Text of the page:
Gone Astray by Michelle Davies
My rating: 3.5 of 5 Stars
This book was not exactly what I was expecting from the blurb but it is an enjoyable thriller that once I started I couldn’t stop reading.
It’s not perfect but for a debut novel it’s pretty good and I loved the use of a police family liaison officer as one of the main characters. It definitely adds a unique perspective and I hope there will be more in this series.
The story starts with Lesley coming home from the shops to find the alarm is off and the house empty. She thinks her 15 year old daughter Rosie is out in the garden studying but when she goes looking for her she’s not there. Starting to panic she searches the house before trying to call her on her mobile. When she finds the phone in the garden beside a dark substance she knows something has happened to Rosie and the police are called in to investigate. Has she run away, has she hurt herself and become confused or has someone taken her and why?
Lesley and husband Mack are recent lottery winners but while Mack and Rosie seem to be enjoying the money (new house, designer clothes, the latest gadgets) Lesley is uncomfortable about it and the family relationships are strained. They went public with their win so everyone knows them and almost everyone seems to want something from them. They’ve had to leave most of their old friends behind but don’t quite fit in with the wealthy either. Could the win be something to do with Rosie’s disappearance?
The story is told from three different perspectives, Lesley the mother, Maggie a family liaison officer with the police and a darker character (possibly the culprit) who seems to have a grudge against the family. Having these three different perspectives makes for a fascinating read as it lets you into the heads of victim, investigator and suspect. I particularly liked the authors use of a family liaison officer (FLO) rather than a regular detective. FLO’s don’t typically feature much in detective stories other than being called in to sit with the family while the real detectives go off and solve the crime. This book showed just how important and difficult their job is while also giving an outside perspective on the family, friends and their relationships.
Maggie herself was an interesting and likeable character. She clearly loves her job and is very dedicated to it but sometimes goes a bit beyond her remit, something she was previously suspended for. She’s caught in the difficult position of supporting the family and keeping them informed but also interviewing them and noting everything they say and do as part of the investigation. It’s a bit of a juggling act but she seems to be very skilled at it and has great instincts. What I found most fascinating about Maggie though was her relationship with lead detective Will Umpire. He’s the reason for her previous suspension but requested her on the case. Pretty much every interaction between them is awkward and a bit uncomfortable which is great to read.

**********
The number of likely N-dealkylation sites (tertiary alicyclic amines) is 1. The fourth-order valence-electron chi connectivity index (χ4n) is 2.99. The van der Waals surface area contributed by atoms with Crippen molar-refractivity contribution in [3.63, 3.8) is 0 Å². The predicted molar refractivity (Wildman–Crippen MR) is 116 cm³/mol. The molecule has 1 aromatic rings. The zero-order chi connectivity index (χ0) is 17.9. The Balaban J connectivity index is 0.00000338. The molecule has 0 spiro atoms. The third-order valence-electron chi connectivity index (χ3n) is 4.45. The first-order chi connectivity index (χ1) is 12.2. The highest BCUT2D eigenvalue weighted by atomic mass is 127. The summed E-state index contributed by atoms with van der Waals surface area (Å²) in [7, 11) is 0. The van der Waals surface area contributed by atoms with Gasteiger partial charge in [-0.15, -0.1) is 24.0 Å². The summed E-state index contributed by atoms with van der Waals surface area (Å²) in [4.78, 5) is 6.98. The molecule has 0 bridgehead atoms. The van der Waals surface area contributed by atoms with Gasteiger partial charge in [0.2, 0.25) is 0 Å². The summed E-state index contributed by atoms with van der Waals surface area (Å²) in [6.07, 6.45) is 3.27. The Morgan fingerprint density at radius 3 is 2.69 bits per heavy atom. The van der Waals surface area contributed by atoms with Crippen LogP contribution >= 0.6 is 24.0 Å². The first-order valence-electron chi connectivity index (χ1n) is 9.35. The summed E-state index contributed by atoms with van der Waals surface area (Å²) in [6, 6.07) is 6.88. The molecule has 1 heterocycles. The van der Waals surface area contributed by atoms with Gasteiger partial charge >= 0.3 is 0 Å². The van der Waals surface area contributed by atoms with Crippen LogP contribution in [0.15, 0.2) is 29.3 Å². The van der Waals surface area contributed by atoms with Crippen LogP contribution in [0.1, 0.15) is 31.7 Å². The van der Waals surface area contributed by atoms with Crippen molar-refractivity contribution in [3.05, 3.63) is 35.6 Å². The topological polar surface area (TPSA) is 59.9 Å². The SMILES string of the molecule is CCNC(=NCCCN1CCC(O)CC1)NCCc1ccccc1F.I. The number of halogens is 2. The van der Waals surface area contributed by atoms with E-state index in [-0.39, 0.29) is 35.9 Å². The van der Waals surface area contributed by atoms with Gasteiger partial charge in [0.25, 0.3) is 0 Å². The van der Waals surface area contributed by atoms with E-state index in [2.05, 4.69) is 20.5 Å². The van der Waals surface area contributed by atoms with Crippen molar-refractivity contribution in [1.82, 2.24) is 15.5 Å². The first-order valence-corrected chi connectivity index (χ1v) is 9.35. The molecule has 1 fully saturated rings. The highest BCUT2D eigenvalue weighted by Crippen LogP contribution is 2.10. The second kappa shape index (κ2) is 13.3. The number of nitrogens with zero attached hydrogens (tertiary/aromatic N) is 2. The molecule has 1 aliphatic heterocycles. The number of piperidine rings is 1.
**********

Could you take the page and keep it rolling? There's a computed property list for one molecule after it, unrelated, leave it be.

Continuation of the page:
As well as her difficult job she also doesn’t have the easiest personal life. She’s single but spends most of her time supporting her sister Lou, who is a single mum of three. Lou could probably be described as fairly demanding, ungrateful and unsympathetic to Maggie’s job but Maggie has a secret and that secret means she feels indebted to Lou.
Rosie’s parents, Lesley and Mack were not my favourite characters but they did come across as quite realistic and their reactions to everything that happens seem believable. Their relationship is fairly strained at times and both react very differently to the disappearance. I’m not a parent so I can’t imagine how I would feel but I could imagine the emotions they were experiencing.
The character I wasn’t so sure about was mystery man and main suspect. It’s maybe just that I’m not quite unstable enough to relate (thank goodness) but I’m not sure I totally believed him as a character. It’s difficult to say a lot about it without giving away spoilers but I just thought some of his behaviour and thoughts were a little over the top and unconvincing.
The pacing of the story is pretty much bang on and I found it quite addictive reading (I finished it in a day). There are a couple of twists but who did it is probably less the point than the investigation and the impact on the family. I had a couple of niggles about dialogue in places but overall I’d rate it a great debut novel.
I will be looking forward to more in the series as I think it has the potential to be really great. As an aside, in the unlikely event of me winning the lottery, I will not be going public.
Thanks to NetGalley and the publisher for providing an advance copy. It will be released in the UK on the 24th March and you can find it on Amazon here.
One thought on “Book Review: Gone Astray by Michelle Davies”
[…] The second book I finished was Gone Astray by Michelle Davies. It was another pleasant surprise as I’ve been a little disappointed with the thriller/crime books I’ve been reading recently. It’s the first book in a new series where the main character is a police family liaison officer. It definitely gives it a unique and interesting twist. You can read my full review here. […]